The recent trend for marketers to hold pitches for every project brief, as well as running cost-based, eBay-style e-auctions, is causing an unprecedented level of unrest among agencies.
As a growing number of brands look to benchmark their marketing performance through these often lengthy and expensive processes, so the argument for a fresh approach to managing pitches gathers pace.
'There have always been clients that behave badly in pitches and there always will be,' says Kerry Glazer, chief executive of intermediary AAR, which has more than 20 years' experience in the pitching business. Despite many agencies taking a contrary view, Glazer does not believe that the situation has worsened because of the recession.
Some in the industry argue that pitching should be stopped altogether and marketers should do what plenty of other industries do: research the market, request a quote and choose a contractor. However, as Eurostar sales and marketing director Emma Harris points out, the pitch process is a valuable way to avoid cronyism.
'The pitch process is a helpful way to find the right agencies,' she says. 'There is always the temptation to stick with your incumbent, or work with "friends", and it ensures that agencies not necessarily on your radar get an opportunity to present themselves.'
Others suggest that industry trade bodies such as ISBA and the IPA should tackle brands that behave badly and expel agencies that act against guidelines. However, News International's category manager, advertising and marketing, Richard Woodford scoffs at this idea. 'As much as I respect ISBA, it can't and shouldn't tell me what to do,' he says. 'As for non-members, they will do what the hell they want.'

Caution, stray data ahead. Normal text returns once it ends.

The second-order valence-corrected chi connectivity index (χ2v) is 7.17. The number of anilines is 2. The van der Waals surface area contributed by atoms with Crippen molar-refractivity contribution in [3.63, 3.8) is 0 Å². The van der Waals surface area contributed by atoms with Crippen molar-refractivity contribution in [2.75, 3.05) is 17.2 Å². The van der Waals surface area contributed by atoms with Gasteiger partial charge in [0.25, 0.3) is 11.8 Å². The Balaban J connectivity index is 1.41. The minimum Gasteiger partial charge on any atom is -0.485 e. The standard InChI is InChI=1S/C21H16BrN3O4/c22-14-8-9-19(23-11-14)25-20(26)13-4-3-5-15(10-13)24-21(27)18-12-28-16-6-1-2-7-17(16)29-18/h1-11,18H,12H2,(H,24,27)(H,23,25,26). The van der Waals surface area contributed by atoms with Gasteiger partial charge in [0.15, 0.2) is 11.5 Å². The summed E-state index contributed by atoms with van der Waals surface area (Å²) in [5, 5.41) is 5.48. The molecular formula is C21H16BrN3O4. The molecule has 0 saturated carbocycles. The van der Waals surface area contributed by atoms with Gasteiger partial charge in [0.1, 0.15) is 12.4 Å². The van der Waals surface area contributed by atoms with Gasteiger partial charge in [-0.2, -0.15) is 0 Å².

Woodford does, however, have some ideas about how the industry can clean itself up. He backs 'naming and shaming' brands that abuse the system. With agencies reluctant to do this in the small world of 'adland', where clients move around so frequently, he believes that this campaigning mantle could be taken up by the marketing press.
Agencies object to protracted pitches that drag on for months; Holland & Barrett, easyJet and TV Licensing are among those regularly cited as offenders. The worst culprits have failed to appoint an agency even after this lengthy process, arousing suspicions that they have called pitches solely to gather intelligence about costs to use in negotiations with their incumbents.
The most effective way to encourage better behaviour among marketers may be for agencies to walk away from badly run pitches. Again, many agencies are loath to do this in such a competitive market, where supply outstrips demand. However, those that to do so can earn greater respect and place themselves in a much better light.
For example, a few years ago the IPA advised all of its members on the shortlist for a Unilever pitch not to sign the company's non-disclosure agreement because it contained clauses such as assignment of all IP rights for a nominal sum. Only Karmarama refused to sign but it still ended up winning the business.
Jon Ingall, managing partner at Archibald Ingall Stretton, is selective about the pitches in which his agency participates and believes the industry is getting better at standing up to clients. He refuses to pitch if there are what he views as unreasonable contractual obligations or ambiguities. 'We are careful to ensure that there is clarity on who will be involved and clarity about what is actually up for grabs,' he says.
Agency heads still afraid to ask difficult questions, for fear of getting a black mark against them may take heart from the experience of Rosie Doggett, co-founder of procurement and pitch consultancy RD Squared. 'I have never known any agency to be dropped off the long list for asking a difficult question,' she says. 'Agencies should. They need to ask questions to ensure the pitch is real. Ask which other agencies are pitching, whether there is a contribution toward costs, and what the realistic budget is. Agencies can ask these questions charmingly, but if you don't ask, you're not going to be told.'
Honesty and transparency
However, there are also gripes on the client side that could be avoided if the right questions are asked. For example, marketers often complain that agencies roll out their A-list employees for the pitch, but then assign less-talented staff to the account when it has been won.